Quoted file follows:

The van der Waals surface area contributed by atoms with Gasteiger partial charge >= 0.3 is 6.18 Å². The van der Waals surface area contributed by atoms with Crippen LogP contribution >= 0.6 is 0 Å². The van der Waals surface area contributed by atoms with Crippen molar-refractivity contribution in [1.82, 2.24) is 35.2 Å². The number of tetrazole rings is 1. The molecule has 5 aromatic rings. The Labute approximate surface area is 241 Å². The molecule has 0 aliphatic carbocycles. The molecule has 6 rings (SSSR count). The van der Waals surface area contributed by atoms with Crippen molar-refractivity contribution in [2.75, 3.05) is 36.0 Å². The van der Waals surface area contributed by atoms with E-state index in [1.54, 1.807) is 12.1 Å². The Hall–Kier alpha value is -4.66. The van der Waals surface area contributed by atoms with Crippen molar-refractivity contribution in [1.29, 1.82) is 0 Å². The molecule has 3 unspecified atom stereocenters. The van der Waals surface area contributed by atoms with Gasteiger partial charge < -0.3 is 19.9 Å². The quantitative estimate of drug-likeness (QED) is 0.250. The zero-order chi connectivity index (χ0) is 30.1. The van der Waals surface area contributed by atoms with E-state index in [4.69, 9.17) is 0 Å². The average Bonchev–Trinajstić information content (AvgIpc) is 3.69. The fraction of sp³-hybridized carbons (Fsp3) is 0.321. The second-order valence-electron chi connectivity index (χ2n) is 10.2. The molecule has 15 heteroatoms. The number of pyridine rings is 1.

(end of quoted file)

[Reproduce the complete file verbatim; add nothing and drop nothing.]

The van der Waals surface area contributed by atoms with Gasteiger partial charge >= 0.3 is 6.18 Å². The van der Waals surface area contributed by atoms with Crippen LogP contribution >= 0.6 is 0 Å². The van der Waals surface area contributed by atoms with Crippen molar-refractivity contribution in [1.82, 2.24) is 35.2 Å². The number of tetrazole rings is 1. The molecule has 5 aromatic rings. The Labute approximate surface area is 241 Å². The molecule has 0 aliphatic carbocycles. The molecule has 6 rings (SSSR count). The van der Waals surface area contributed by atoms with Crippen molar-refractivity contribution in [2.75, 3.05) is 36.0 Å². The van der Waals surface area contributed by atoms with E-state index in [1.54, 1.807) is 12.1 Å². The Hall–Kier alpha value is -4.66. The van der Waals surface area contributed by atoms with Crippen molar-refractivity contribution in [1.29, 1.82) is 0 Å². The molecule has 3 unspecified atom stereocenters. The van der Waals surface area contributed by atoms with Gasteiger partial charge < -0.3 is 19.9 Å². The quantitative estimate of drug-likeness (QED) is 0.250. The zero-order chi connectivity index (χ0) is 30.1. The van der Waals surface area contributed by atoms with E-state index in [4.69, 9.17) is 0 Å². The average Bonchev–Trinajstić information content (AvgIpc) is 3.69. The fraction of sp³-hybridized carbons (Fsp3) is 0.321. The second-order valence-electron chi connectivity index (χ2n) is 10.2. The molecule has 15 heteroatoms. The number of pyridine rings is 1.